London Overground passengers invited to help give each line a unique name

London Overground route through Enfield borough among those set to be named by Transport for London, reports Noah Vickers, Local Democracy Reporter

A London Overground train at Southbury Station
A London Overground train at Southbury Station

A project to give each London Overground line its own name is officially under way, Sadiq Khan’s transport deputy has confirmed.

The scheme was promised by the mayor in his 2021 re-election manifesto, with the goal of making the network easier for passengers to navigate.

Seb Dance, deputy mayor for transport, said posters have now been put up in stations informing people of the plans and encouraging them to get involved.

The project is estimated to cost £6.3m over two years, but Dance said the scheme was “very important”.

He said: “It is a confusing issue, particularly on the very rare occasions when there is disruption on the network, it is extremely important that passengers get a much more focused set of information on where the issue is – so it will definitely help on that.

“But just in terms of navigating, and when you look at the map, the single double-orange line can be a little bit confusing, so we would just want to make it more accessible for people who find the network just that little bit more challenging.”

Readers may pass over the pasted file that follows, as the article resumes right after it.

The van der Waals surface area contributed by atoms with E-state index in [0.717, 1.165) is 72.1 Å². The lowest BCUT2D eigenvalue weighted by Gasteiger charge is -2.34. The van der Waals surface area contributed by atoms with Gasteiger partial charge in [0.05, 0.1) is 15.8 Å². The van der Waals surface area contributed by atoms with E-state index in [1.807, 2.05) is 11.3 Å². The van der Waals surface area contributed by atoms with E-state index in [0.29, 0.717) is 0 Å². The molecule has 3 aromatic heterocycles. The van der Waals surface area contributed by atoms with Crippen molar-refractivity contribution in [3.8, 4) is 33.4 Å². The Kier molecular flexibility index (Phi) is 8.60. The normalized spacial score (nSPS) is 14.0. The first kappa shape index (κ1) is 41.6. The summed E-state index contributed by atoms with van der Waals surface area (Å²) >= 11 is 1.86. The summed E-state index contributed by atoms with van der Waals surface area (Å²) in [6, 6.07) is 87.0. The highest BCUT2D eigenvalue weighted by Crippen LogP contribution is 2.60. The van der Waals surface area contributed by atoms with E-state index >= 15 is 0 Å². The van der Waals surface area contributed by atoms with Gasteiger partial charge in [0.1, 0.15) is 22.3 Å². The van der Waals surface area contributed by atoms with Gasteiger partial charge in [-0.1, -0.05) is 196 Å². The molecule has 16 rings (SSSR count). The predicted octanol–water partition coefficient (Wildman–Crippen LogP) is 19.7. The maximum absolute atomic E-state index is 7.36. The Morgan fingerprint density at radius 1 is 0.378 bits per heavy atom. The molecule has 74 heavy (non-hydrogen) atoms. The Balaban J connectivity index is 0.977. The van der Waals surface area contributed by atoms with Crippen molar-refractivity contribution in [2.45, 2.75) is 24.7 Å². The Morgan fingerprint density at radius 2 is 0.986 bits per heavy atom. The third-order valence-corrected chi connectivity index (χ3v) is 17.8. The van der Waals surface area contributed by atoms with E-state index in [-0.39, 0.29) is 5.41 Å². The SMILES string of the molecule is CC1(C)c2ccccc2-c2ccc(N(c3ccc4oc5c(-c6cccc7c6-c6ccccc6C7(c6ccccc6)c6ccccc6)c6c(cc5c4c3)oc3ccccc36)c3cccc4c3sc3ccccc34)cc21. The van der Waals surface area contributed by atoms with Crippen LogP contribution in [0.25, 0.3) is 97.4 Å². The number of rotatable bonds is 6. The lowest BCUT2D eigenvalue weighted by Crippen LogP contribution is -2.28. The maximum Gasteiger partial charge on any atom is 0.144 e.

The new posters, put up in London Overground stations by Transport for London (TfL), tell passengers: “Over the next few months, we’ll be speaking to London Overground customers and different communities to understand more about the history of the network and the people it serves.

“As part of this, researchers from our partner agency, DNCO, a creative studio specialising in place and culture, will be travelling on the network speaking to customers about their experiences on London Overground.”

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The posters warn that photography may be taken as part of the research and that passengers can tell the DNCO team if they don’t wish to appear in the photos.

Responding to a written question about the project from Elly Baker – a Labour member of the London Assembly – the mayor’s team said the majority of the scheme’s budget “will be used to update customer information”, including “updates to all digital information, station signage, maps and wayfinding”.

They added that following the initial phase of speaking with passengers, carried out by DNCO, TfL “will seek further views from the public later in the year on the shortlist of names for each route”.

Of the scheme’s total cost, £4.4m has been included in TfL’s budget for the 2023/24 financial year, with the remainder (£1.9m) forecast to be spent in 2024/25.

TfL has said it will work with the mayor’s commission for diversity in the public realm “to establish broad themes we’ll use to guide the community engagement”, with that process set to include local groups and transport historians.

Services will not themselves be impacted by the name changes, TfL said, and London Overground will remain as the network’s umbrella brand, keeping its orange roundel.

The six London Overground routes to be given names are:

  • Liverpool Street to Enfield Town/Cheshunt/Chingford
  • Gospel Oak to Barking Riverside
  • Highbury & Islington to West Croydon/Clapham Junction/Crystal Palace
  • Richmond/Clapham Junction to Stratford
  • Watford Junction to Euston
  • Romford to Upminster

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